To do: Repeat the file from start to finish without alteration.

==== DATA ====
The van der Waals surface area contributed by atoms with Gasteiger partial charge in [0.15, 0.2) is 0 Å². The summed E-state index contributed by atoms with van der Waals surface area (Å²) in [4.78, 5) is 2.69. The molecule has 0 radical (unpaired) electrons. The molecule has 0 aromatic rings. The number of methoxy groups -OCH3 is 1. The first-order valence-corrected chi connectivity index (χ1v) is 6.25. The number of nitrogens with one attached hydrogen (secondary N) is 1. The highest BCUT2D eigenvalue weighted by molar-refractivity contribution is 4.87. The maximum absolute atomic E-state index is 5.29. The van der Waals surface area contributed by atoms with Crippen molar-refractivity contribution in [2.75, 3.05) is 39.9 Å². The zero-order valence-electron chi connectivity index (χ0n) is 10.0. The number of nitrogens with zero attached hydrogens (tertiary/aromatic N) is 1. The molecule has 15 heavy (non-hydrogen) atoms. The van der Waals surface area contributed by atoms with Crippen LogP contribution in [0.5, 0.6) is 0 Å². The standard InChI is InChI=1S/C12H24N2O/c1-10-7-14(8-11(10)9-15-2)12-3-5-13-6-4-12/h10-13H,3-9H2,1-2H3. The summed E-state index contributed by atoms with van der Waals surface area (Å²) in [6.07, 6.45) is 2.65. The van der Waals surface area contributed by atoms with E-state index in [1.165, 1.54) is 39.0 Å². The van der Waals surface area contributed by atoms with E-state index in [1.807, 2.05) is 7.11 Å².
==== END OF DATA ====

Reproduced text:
The van der Waals surface area contributed by atoms with Gasteiger partial charge in [0.15, 0.2) is 0 Å². The summed E-state index contributed by atoms with van der Waals surface area (Å²) in [4.78, 5) is 2.69. The molecule has 0 radical (unpaired) electrons. The molecule has 0 aromatic rings. The number of methoxy groups -OCH3 is 1. The first-order valence-corrected chi connectivity index (χ1v) is 6.25. The number of nitrogens with one attached hydrogen (secondary N) is 1. The highest BCUT2D eigenvalue weighted by molar-refractivity contribution is 4.87. The maximum absolute atomic E-state index is 5.29. The van der Waals surface area contributed by atoms with Crippen molar-refractivity contribution in [2.75, 3.05) is 39.9 Å². The zero-order valence-electron chi connectivity index (χ0n) is 10.0. The number of nitrogens with zero attached hydrogens (tertiary/aromatic N) is 1. The molecule has 15 heavy (non-hydrogen) atoms. The van der Waals surface area contributed by atoms with Crippen LogP contribution in [0.5, 0.6) is 0 Å². The standard InChI is InChI=1S/C12H24N2O/c1-10-7-14(8-11(10)9-15-2)12-3-5-13-6-4-12/h10-13H,3-9H2,1-2H3. The summed E-state index contributed by atoms with van der Waals surface area (Å²) in [6.07, 6.45) is 2.65. The van der Waals surface area contributed by atoms with E-state index in [1.165, 1.54) is 39.0 Å². The van der Waals surface area contributed by atoms with E-state index in [1.807, 2.05) is 7.11 Å².